Farm gate value is what a farm-raised calf is worth going into a feedlot after all selling costs have been estimated and deducted from the market price. In other words, it is the estimated cost of placing a farm-raised calf in an on-farm feedlot. It is important to know the farm gate value when calculating breakeven feeder prices and deciding whether to feed the calves further or sell them.
Home-raised calves should have selling costs deducted from their market price to establish their net value at the farm gate. By contrast, the net value of purchased calves is determined by adding buying costs to the market price. Because of these differences, home-raised calves and purchased calves have different values going into the on-farm feedlot. Even though both would sell for the same market price. That difference in value is important when comparing the breakeven price of purchased calves and home-raised calves in the same feedlot. This module outlines how to calculate farm gate values for home-raised calves and compares this to purchased calves.
The calculations that follow estimate the farm gate value for a home-raised calf sold through an auction market. To determine the actual value of a home-raised calf, selling costs are deducted from the market price. In this calculation it is easier to view the farm feedlot as a separate enterprise from the cow-calf operation.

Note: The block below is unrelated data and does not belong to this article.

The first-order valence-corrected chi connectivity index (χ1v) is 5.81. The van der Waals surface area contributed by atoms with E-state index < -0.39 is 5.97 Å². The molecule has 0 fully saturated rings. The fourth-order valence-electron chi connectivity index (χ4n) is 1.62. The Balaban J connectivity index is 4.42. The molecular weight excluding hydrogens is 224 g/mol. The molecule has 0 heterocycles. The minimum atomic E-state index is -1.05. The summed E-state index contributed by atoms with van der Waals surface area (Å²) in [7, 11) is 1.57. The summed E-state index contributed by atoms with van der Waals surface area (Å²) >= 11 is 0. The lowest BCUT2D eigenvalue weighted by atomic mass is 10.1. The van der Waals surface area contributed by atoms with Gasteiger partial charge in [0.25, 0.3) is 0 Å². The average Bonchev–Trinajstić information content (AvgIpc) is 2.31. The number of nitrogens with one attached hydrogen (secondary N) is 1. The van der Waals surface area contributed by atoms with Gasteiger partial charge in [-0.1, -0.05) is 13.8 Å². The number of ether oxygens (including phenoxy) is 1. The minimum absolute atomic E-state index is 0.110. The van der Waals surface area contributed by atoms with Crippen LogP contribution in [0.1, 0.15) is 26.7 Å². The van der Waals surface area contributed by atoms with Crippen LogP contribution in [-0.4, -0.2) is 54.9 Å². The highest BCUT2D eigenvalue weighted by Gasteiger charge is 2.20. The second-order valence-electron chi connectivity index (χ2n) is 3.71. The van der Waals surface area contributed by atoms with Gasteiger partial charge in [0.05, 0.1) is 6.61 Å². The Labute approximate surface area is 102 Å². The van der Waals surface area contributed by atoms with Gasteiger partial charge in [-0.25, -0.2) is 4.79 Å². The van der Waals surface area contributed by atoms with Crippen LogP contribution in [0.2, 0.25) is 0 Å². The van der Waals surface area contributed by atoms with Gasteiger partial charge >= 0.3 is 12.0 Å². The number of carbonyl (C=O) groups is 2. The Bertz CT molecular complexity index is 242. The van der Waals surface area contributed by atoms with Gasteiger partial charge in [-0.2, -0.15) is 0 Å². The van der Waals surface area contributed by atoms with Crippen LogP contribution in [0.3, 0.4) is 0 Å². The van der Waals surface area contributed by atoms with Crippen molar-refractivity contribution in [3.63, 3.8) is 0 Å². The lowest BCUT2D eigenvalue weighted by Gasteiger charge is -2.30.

Table 1. Calculating the farm gate value of home-raised calves
|Market price: $/head|
|Shrunk weight x auction market price (475 lb. X $1.67/lb.)||$793.25|
|Less estimated selling costs:|
|Auction Commission charge||20.00|
|Alberta Beef Producers Check-Off||3.00|
|Trucking from farm to auction (40 km.)||3.00|
|Farm gate value of home-raised calf||$ 764.00|
The $764.00 is the net dollars the cow-calf enterprise would have received if the calf was actually sold. This represents the actual market value of a home-raised calf.
The following calculation estimates the farm gate value of a calf purchased at an auction market. In this instance buying costs (cost of locating, buying and delivery) are added to the market price to determine the total cost of buying the calf at the auction market before placing it in a feedlot.
Table 2. Calculating the farm gate value of purchased calves
|Market price: $/head|
|Shrunk weight X auction market price (475 lb. X $1.67/lb)||$793.25|
|Add buying costs:||$5.00|
|Trucking from market to farm (40 km)||$3.00|
|Farm gate value of purchased calf||$801.25|
The farm gate value of the home-raised calf is $37.25/head lower than the value of the purchased calf in this example. The lower the cost of an animal placed into a feedlot the greater the profit potential.
Producers should do breakeven calculations before they decide to keep calves or buy calves for their home feedlot. Use the estimated farm gate value as the calf purchase cost or feeder purchase cost in a breakeven analysis. In this model, the farm gate value of a home-raised calf is used for comparing returns from different feedlot alternatives.
Other modules in the Livestock Marketing Section will address calculating breakeven values for feeders in detail.
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